One of the common themes in the media regarding the stock market in recent years has been that investors are fearful of the Federal Reserve cutting back on its quantitative easing efforts. Top strategist Ken Fisher doesn’t buy that logic.
“This is just such rot. Why would they fear rising long-term rates? Higher rates are supply-side monetary stimulus — which is just what the world needs now, after five years of the evil twin, demand-side monetary stimulus,” Fisher writes in a Financial Times column.
Fisher says that supply-side factors matter more in terms of increasing money growth than do demand-side factors. You can create all the demand you want, he argues, but if banks don’t think they can make enough profits on their loans, they won’t lend — and that’s what grows the money supply and economy.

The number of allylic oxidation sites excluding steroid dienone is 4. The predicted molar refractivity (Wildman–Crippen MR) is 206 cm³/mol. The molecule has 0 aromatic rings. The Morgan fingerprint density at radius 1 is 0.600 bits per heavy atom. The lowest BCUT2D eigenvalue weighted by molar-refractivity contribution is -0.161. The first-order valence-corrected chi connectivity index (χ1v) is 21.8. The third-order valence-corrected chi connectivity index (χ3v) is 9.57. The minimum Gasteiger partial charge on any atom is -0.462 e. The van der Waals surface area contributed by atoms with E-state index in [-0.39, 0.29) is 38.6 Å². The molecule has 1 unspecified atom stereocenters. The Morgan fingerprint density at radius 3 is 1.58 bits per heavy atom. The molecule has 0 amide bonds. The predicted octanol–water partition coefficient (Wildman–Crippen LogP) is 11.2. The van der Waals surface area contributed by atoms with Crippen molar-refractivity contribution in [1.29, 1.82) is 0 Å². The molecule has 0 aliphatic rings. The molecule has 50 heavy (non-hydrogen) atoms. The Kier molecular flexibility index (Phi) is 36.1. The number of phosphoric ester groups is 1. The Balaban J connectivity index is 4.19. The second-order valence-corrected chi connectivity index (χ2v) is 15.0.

“Banks’ core business is borrowing from depositors at short-term (lower) rates and lending at long-term (higher) rates. The spread is their profit. When short rates are fixed near zero and long rates are held down, profits shrink and banks don’t lend. They’re not charities,” Fisher says. “This is why QE fails.”
Fisher says U.K. lending has increased after the country’s quantitative easing program ended, and he expects the same to occur in the U.S. With few expecting that to happen, that means good things for stocks, he says.